Selected Implications of the Critique of the Input-Output Model

One implication of the criticism of the report’s input-output model turns on the specification and “horse-race” assessment of the regression model. Focusing on a horse race between socioeconomic background and school-level variables implied that 100 percent of the variance in achievement could be explained by cross-school differences (often cross-system differences in the Coleman Report case, owing to its measurement strategy). This approach was likely to produce what appeared to be low estimates of school-level effects because individual-level variables, such as socioeconomic background, varied within and between schools. Thus, the maximum variance in an individual-level outcome that could be explained by individual-level variables was the sum of all of the variance that occurred within schools and all of the variance that occurred between schools—in other words, 100 percent of the variance in the outcome. In contrast, school-level variables only varied across schools, not within them; thus, school-level variables could only explain the outcome variance that occurred between schools, which was almost always less—and often a great deal less—than 100 percent of the variance in the outcome. Essentially, a horse race of this character compares the distance covered after allowing one horse to run up to 100 percent of the course while constraining the other horse to stop running long before it can cover most of the course. The Coleman Report horse-race comparison thus unequally calibrated the variance explainable at each level, leading to what can be termed the calibration critique.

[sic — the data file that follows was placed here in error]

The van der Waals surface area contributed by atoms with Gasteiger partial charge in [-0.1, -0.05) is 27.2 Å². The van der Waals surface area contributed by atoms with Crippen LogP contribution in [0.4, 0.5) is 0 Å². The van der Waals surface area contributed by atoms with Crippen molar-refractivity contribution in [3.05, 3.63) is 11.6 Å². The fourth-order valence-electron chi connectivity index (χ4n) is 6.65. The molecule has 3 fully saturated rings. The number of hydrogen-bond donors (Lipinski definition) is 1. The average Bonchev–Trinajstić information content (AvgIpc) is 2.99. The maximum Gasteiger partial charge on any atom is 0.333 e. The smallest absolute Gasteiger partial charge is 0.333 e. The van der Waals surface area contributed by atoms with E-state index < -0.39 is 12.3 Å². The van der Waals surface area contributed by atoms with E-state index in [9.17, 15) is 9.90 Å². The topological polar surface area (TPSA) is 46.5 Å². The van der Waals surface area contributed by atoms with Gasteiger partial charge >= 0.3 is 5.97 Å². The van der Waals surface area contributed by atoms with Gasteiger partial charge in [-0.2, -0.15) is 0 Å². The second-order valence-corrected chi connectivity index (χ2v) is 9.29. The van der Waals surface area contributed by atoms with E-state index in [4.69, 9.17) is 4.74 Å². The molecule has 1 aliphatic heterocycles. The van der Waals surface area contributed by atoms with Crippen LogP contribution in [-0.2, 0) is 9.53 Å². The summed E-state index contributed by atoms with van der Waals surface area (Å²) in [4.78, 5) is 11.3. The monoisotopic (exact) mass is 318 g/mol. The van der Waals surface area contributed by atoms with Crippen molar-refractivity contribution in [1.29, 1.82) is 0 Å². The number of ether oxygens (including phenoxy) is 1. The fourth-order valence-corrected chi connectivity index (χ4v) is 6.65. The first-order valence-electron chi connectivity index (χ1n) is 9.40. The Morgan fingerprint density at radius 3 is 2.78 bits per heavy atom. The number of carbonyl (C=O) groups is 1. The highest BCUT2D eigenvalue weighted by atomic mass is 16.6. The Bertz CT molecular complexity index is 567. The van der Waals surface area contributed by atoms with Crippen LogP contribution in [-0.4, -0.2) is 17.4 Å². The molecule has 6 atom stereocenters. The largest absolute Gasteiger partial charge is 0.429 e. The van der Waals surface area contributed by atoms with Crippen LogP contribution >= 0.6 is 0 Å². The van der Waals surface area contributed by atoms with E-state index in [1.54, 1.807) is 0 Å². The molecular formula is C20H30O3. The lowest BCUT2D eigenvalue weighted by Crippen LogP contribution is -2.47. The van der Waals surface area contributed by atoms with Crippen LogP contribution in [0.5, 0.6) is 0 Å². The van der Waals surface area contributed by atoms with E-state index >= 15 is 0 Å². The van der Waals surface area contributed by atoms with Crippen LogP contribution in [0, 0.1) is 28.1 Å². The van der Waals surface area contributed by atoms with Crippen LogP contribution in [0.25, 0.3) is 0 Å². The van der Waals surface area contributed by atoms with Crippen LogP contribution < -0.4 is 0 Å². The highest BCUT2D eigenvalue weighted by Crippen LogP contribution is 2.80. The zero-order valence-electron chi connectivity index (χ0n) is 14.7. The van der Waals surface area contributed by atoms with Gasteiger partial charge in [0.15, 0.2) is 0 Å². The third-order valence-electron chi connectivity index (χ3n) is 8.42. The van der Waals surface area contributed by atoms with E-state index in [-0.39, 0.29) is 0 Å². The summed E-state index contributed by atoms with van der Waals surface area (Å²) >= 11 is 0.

A second implication of the critique of the input-output model is more theoretical. The critique is that in-school processes were mostly ignored (Dyer 1968; Bowles and Levin 1968). For example, teachers’ own cognitive levels as an input to students’ learning are admittedly important. Yet, depending on grade level, a teacher with great subject matter knowledge but less (or lower-quality) pedagogical knowledge may produce less student achievement than a teacher with less subject matter knowledge but more (or higher-quality)pedagogical knowledge. Such possibilities change the issue from one of determining which teachers know more to assessing both what teachers know and whether and how they use that knowledge in teaching students. The education process critique implies that the Coleman Report’s findings may be off or unclear in part because the findings are not grounded in solid prior understanding of how students, teachers, and schools actually work.

These two critiques differ in character. The calibration critique contends that the school effect estimates may be right, but that they have been interpreted incorrectly (and probably understated), whereas the education process critique implies that by missing central aspects of the way learning occurs, the school effects estimates are wrong and are likely to be underestimated.

In the decades following publication of the Coleman Report, many analysts attended to either or both of these critiques, and the resulting dialogue pushed the analysis of education—and other socially important phenomena—to new heights of sophistication and capability. That dialogue can be understood as having occurred in stages. In the original stage, which I term the first-orderresponse, analysts resolved the calibration and education process critiques in terms outlined in the original debate. This promising stage ended, however, as compelling criticisms of the first-order responses emerged, criticisms that prevented the easy adoption of the solutions produced by the first-order response. Those criticisms pushed scholars further, inspiring critical, reflective engagement with the foundational issues that were perhaps latent within the original critiques. The responses that followed these criticisms form the second-orderresponse. For the remainder of this analysis, I turn attention to all three phases of the developing, multistage, somewhat discontinuous dialogue following from the Coleman Report.